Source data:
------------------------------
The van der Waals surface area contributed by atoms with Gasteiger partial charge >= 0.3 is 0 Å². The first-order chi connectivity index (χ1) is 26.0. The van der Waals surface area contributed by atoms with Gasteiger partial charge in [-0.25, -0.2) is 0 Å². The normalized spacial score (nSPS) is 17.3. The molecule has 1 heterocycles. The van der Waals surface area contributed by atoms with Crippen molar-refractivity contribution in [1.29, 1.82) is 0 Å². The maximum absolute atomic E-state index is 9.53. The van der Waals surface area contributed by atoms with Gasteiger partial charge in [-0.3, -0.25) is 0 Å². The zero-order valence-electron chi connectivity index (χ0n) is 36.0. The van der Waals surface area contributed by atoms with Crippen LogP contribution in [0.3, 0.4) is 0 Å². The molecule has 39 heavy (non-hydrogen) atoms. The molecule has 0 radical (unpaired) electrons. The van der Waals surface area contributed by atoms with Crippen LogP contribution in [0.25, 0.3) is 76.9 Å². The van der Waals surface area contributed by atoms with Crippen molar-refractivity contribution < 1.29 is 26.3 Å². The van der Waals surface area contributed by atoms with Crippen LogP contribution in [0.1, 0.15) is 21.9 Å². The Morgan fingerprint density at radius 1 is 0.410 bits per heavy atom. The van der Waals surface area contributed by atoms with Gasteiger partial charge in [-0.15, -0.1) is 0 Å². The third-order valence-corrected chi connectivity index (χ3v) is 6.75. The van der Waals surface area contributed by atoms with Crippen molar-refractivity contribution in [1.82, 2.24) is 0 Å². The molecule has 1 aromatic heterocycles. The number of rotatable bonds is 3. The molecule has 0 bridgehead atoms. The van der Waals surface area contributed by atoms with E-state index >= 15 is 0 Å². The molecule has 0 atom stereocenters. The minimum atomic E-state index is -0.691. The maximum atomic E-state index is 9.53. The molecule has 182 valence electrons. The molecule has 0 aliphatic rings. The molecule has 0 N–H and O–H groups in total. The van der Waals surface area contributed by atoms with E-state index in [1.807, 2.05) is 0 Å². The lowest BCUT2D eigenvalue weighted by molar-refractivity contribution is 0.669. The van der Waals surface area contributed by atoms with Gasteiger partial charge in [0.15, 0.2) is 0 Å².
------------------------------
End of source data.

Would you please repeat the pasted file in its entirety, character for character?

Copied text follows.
The van der Waals surface area contributed by atoms with Gasteiger partial charge >= 0.3 is 0 Å². The first-order chi connectivity index (χ1) is 26.0. The van der Waals surface area contributed by atoms with Gasteiger partial charge in [-0.25, -0.2) is 0 Å². The normalized spacial score (nSPS) is 17.3. The molecule has 1 heterocycles. The van der Waals surface area contributed by atoms with Crippen molar-refractivity contribution in [1.29, 1.82) is 0 Å². The maximum absolute atomic E-state index is 9.53. The van der Waals surface area contributed by atoms with Gasteiger partial charge in [-0.3, -0.25) is 0 Å². The zero-order valence-electron chi connectivity index (χ0n) is 36.0. The van der Waals surface area contributed by atoms with Crippen LogP contribution in [0.3, 0.4) is 0 Å². The molecule has 39 heavy (non-hydrogen) atoms. The molecule has 0 radical (unpaired) electrons. The van der Waals surface area contributed by atoms with Crippen LogP contribution in [0.25, 0.3) is 76.9 Å². The van der Waals surface area contributed by atoms with Crippen molar-refractivity contribution < 1.29 is 26.3 Å². The van der Waals surface area contributed by atoms with Crippen LogP contribution in [0.1, 0.15) is 21.9 Å². The Morgan fingerprint density at radius 1 is 0.410 bits per heavy atom. The van der Waals surface area contributed by atoms with Gasteiger partial charge in [-0.15, -0.1) is 0 Å². The third-order valence-corrected chi connectivity index (χ3v) is 6.75. The van der Waals surface area contributed by atoms with Crippen molar-refractivity contribution in [1.82, 2.24) is 0 Å². The molecule has 1 aromatic heterocycles. The number of rotatable bonds is 3. The molecule has 0 bridgehead atoms. The van der Waals surface area contributed by atoms with E-state index >= 15 is 0 Å². The molecule has 0 atom stereocenters. The minimum atomic E-state index is -0.691. The maximum atomic E-state index is 9.53. The molecule has 182 valence electrons. The molecule has 0 aliphatic rings. The molecule has 0 N–H and O–H groups in total. The van der Waals surface area contributed by atoms with E-state index in [1.807, 2.05) is 0 Å². The lowest BCUT2D eigenvalue weighted by molar-refractivity contribution is 0.669. The van der Waals surface area contributed by atoms with Gasteiger partial charge in [0.15, 0.2) is 0 Å².